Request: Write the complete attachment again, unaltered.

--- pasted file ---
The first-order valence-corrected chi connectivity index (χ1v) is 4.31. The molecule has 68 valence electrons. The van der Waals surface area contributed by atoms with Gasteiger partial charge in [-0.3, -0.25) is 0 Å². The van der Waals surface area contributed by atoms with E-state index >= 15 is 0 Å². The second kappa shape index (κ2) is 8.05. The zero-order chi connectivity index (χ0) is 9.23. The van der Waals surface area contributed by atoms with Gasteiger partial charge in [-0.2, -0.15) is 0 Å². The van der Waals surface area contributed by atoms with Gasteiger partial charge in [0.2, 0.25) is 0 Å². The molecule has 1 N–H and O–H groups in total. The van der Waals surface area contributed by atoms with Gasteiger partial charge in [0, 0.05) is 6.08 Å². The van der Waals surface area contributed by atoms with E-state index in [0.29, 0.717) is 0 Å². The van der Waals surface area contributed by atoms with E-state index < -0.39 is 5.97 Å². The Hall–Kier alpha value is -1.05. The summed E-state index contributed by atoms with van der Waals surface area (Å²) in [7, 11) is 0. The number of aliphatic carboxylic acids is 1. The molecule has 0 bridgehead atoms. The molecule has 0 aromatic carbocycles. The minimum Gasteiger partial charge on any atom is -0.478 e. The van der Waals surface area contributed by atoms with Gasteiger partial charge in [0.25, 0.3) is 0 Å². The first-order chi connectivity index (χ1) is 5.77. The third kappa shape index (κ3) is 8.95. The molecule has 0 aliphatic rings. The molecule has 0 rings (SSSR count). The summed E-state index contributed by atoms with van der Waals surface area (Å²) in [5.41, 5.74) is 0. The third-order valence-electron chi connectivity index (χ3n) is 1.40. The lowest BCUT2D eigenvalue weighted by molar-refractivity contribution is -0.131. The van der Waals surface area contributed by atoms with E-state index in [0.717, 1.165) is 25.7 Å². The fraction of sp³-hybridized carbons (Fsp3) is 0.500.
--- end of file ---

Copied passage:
The first-order valence-corrected chi connectivity index (χ1v) is 4.31. The molecule has 68 valence electrons. The van der Waals surface area contributed by atoms with Gasteiger partial charge in [-0.3, -0.25) is 0 Å². The van der Waals surface area contributed by atoms with E-state index >= 15 is 0 Å². The second kappa shape index (κ2) is 8.05. The zero-order chi connectivity index (χ0) is 9.23. The van der Waals surface area contributed by atoms with Gasteiger partial charge in [-0.2, -0.15) is 0 Å². The van der Waals surface area contributed by atoms with Gasteiger partial charge in [0.2, 0.25) is 0 Å². The molecule has 1 N–H and O–H groups in total. The van der Waals surface area contributed by atoms with Gasteiger partial charge in [0, 0.05) is 6.08 Å². The van der Waals surface area contributed by atoms with E-state index in [0.29, 0.717) is 0 Å². The van der Waals surface area contributed by atoms with E-state index < -0.39 is 5.97 Å². The Hall–Kier alpha value is -1.05. The summed E-state index contributed by atoms with van der Waals surface area (Å²) in [7, 11) is 0. The number of aliphatic carboxylic acids is 1. The molecule has 0 bridgehead atoms. The molecule has 0 aromatic carbocycles. The minimum Gasteiger partial charge on any atom is -0.478 e. The van der Waals surface area contributed by atoms with Gasteiger partial charge in [0.25, 0.3) is 0 Å². The first-order chi connectivity index (χ1) is 5.77. The third kappa shape index (κ3) is 8.95. The molecule has 0 aliphatic rings. The molecule has 0 rings (SSSR count). The summed E-state index contributed by atoms with van der Waals surface area (Å²) in [5.41, 5.74) is 0. The third-order valence-electron chi connectivity index (χ3n) is 1.40. The lowest BCUT2D eigenvalue weighted by molar-refractivity contribution is -0.131. The van der Waals surface area contributed by atoms with E-state index in [0.717, 1.165) is 25.7 Å². The fraction of sp³-hybridized carbons (Fsp3) is 0.500.